March 26, 2006
We tried to take the tour on Friday morning, but three tour buses were coming in and there were no seats available on any of the 10:30am trolleys. We came back Saturday morning and there were only 11 people on our tour. We were a mixed group, though, with riders from Georgia, Florida, Colorado, Minnesota, and, of course, Connecticut. The main reason I take a tour is to orient myself, but it is also a great way to pick up some interesting trivia about a city, and this tour was no exception. I had noticed that a lot of streets were named with people's first names: Princess Ann, Prince Edward, Amelia, Caroline, Sophia, George, Hannover, Frederick... do you see a pattern? Yes, this is the family of King George II. Actually, the city of Fredericksburg itself was named after the Prince of Wales, Frederick, who never lived to be the King of England. Since he was not well liked, this is probably a good thing.
We began our tour by driving down Canal Street, along the Rappohanock River. With all the rain, it was high and it was muddy, but not nearly as high as it has been in the past. We stop along the river. We learned that in its heyday as a port, 20 to 25 ships a day docked here. We look across to where Chatham is located; this is where the Union army crossed the river in December 1862. You begin to get an idea what a massive undertaking this would have been.Richard keeps up an almost nonstop chatter filled with anecdotes as well as historic facts. He talks about Fredericksburg three fires, the over 90 antique dealers in present Fredericksburg, and the fact that the dining room at Kenmore is one of the 100 most beautiful rooms in the U.S. We hear that Martha Washington’s father is buried in the cemetery on Princess Anne Street. We drove by the Mary Washington House and St George Church, with its three Tiffany Windows. We learned that Fredericksburg changed hands ten times during the Civil War. We heard about Clara Barton and how she had nursed soldiers here in the Presbyterian Church, and when we drove by, there was a wedding going on there with a family we had gotten to know at the Richard Johnston Inn. We finish up going by Mary Washington University and the Sunken Road. It was a very enjoyable tour.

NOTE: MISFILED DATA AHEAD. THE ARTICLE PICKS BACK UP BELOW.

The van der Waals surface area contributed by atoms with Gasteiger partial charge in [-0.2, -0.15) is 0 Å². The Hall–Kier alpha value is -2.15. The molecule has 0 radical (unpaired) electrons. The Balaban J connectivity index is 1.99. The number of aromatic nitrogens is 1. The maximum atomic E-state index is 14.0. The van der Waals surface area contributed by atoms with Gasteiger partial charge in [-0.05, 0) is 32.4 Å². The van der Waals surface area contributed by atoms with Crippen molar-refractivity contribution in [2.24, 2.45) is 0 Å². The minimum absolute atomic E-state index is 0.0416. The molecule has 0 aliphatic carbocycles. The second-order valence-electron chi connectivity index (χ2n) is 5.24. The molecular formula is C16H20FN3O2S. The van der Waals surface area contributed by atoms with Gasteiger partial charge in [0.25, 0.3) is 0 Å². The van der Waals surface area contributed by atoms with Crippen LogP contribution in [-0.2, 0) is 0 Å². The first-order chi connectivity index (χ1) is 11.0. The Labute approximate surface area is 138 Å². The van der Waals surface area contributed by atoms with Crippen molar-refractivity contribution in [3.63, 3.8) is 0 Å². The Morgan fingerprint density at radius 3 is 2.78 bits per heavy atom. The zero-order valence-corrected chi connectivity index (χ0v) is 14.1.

From journal Fredericksburg—Where History Never Gets Old